Darius Slayton – © USA TODAY Sports
With New York Giants training camp hopefully beginning in late July, BigBlueInteractive.com (BBI) breaks down each of the team’s positional groups until the players report at Quest Diagnostics Training Center. Keep in mind that some of the players discussed may be cut as the 2020 NFL draft class signs their rookie contracts.
FIND A COMPLETE LIST OF ALL BREAKDOWNS HERE
POSITIONAL BREAKDOWN: Wide Receivers
2019 YEAR IN REVIEW: Perhaps the biggest offseason NFL story in 2019 was the trade of Odell Beckham, Jr. to the Cleveland Browns in March. While the Giants received what now appears to be more-than-adequate compensation (1st- and 3rd-round draft picks and safety Jabrill Peppers), the trade left the Giants without a clearcut #1 wide receiver who could consistently threaten opposing defenses down the field. In addition, the Giants were now very thin and top heavy at the position, with only newly-acquired Golden Tate and yet-to-breakout Sterling Shepard as headliners.
Things got even dicier early when Tate (49 catches, 676 yards, 6 TDs) was suspended for the first four games of the season for the use of performance-enhancing substances. Shepard (57 catches, 576 yards, 3 TDs) then missed six games (Week 2, Weeks 6-10) with concussions. Evan Engram (44 catches, 467 yards, 3 TDs), a hybrid tight end/wide receiver, also missed eight games (Week 6, Weeks 10-17) with knee and foot issues. Former Browns 1st rounder Corey Coleman was lost in July with a torn ACL.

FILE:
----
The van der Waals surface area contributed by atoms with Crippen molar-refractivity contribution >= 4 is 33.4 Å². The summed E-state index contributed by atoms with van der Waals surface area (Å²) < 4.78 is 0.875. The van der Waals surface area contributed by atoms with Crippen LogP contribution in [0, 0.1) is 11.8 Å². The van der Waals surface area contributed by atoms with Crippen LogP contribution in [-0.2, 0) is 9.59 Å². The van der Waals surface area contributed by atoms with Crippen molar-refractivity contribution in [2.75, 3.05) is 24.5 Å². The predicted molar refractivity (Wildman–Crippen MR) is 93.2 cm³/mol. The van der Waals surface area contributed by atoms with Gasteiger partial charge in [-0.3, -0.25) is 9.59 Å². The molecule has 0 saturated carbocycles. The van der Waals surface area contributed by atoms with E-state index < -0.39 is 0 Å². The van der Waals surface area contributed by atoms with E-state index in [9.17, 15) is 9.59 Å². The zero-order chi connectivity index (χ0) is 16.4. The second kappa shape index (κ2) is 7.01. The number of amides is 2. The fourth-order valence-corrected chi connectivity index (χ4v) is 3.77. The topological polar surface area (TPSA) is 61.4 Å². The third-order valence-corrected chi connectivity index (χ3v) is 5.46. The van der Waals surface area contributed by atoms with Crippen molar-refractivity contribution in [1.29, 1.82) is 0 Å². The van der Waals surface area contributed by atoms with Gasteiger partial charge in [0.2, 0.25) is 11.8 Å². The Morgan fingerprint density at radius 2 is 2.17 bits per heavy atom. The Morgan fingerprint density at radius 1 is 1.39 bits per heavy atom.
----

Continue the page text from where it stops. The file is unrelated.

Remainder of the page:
Long story short was that the Giants were forced to rely on guys like perennial tease Cody Latimer (24 catches, 300 yards, 2 TDs) and no-name journeymen such as Bennie Fowler (23 catches, 193 yards), T.J. Jones (3 catches), Cody Core (3 catches), Russell Shepard (3 catches), and Da’Mari Scott (2 catches). David Sills spent the bulk of the season on the Practice Squad until mid-December but he did not have a catch.
Thank goodness for 5th-round steal Darius Slayton, who had a surprisingly productive rookie season, playing in 14 games with nine starts, and finishing with 48 catches for a team-leading 740 yards (team-leading 15.4 yards per catch) and a team-leading eight touchdowns.
ADDITIONS/SUBTRACTIONS: The Giants cut Fowler and Jones during the 2019 season and chose not to re-sign Latimer and Russell Shepard in free agency. The team did re-sign Coleman and Core in free agency, as well as re-sign practice squader Alex Bachman.
Surprisingly, the Giants did not sign any free agents from other teams and did not draft a receiver in what was widely-regarded as a very deep wide receiver draft. The only newcomers are undrafted rookie free agents Binjimen Victor, Austin Mack, and Derrick Dillon.